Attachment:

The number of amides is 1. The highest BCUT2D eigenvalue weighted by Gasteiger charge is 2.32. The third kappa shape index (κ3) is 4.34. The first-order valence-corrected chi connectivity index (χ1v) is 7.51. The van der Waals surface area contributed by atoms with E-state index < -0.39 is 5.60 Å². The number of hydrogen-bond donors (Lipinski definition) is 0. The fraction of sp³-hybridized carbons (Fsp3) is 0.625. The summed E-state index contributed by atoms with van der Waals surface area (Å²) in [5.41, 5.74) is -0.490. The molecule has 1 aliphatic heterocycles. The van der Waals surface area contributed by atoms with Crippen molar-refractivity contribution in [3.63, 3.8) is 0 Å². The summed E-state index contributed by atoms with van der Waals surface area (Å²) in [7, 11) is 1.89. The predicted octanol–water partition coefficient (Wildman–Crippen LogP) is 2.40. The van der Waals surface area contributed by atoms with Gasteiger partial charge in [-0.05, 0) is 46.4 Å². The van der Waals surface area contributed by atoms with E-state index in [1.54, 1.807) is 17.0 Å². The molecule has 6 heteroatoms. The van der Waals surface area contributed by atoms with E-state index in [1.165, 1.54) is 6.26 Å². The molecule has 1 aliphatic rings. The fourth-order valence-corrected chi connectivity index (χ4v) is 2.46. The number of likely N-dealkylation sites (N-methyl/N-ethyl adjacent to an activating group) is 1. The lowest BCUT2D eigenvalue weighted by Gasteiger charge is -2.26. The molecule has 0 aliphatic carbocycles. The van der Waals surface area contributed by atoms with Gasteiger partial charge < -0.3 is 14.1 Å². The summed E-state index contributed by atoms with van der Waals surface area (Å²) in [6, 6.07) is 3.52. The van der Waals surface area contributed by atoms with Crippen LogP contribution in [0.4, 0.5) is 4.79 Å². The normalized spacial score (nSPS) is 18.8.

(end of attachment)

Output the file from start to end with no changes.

The number of amides is 1. The highest BCUT2D eigenvalue weighted by Gasteiger charge is 2.32. The third kappa shape index (κ3) is 4.34. The first-order valence-corrected chi connectivity index (χ1v) is 7.51. The van der Waals surface area contributed by atoms with E-state index < -0.39 is 5.60 Å². The number of hydrogen-bond donors (Lipinski definition) is 0. The fraction of sp³-hybridized carbons (Fsp3) is 0.625. The summed E-state index contributed by atoms with van der Waals surface area (Å²) in [5.41, 5.74) is -0.490. The molecule has 1 aliphatic heterocycles. The van der Waals surface area contributed by atoms with Crippen molar-refractivity contribution in [3.63, 3.8) is 0 Å². The summed E-state index contributed by atoms with van der Waals surface area (Å²) in [7, 11) is 1.89. The predicted octanol–water partition coefficient (Wildman–Crippen LogP) is 2.40. The van der Waals surface area contributed by atoms with Gasteiger partial charge in [-0.05, 0) is 46.4 Å². The van der Waals surface area contributed by atoms with E-state index in [1.54, 1.807) is 17.0 Å². The molecule has 6 heteroatoms. The van der Waals surface area contributed by atoms with E-state index in [1.165, 1.54) is 6.26 Å². The molecule has 1 aliphatic rings. The fourth-order valence-corrected chi connectivity index (χ4v) is 2.46. The number of likely N-dealkylation sites (N-methyl/N-ethyl adjacent to an activating group) is 1. The lowest BCUT2D eigenvalue weighted by Gasteiger charge is -2.26. The molecule has 0 aliphatic carbocycles. The van der Waals surface area contributed by atoms with Gasteiger partial charge < -0.3 is 14.1 Å². The summed E-state index contributed by atoms with van der Waals surface area (Å²) in [6, 6.07) is 3.52. The van der Waals surface area contributed by atoms with Crippen LogP contribution in [0.4, 0.5) is 4.79 Å². The normalized spacial score (nSPS) is 18.8.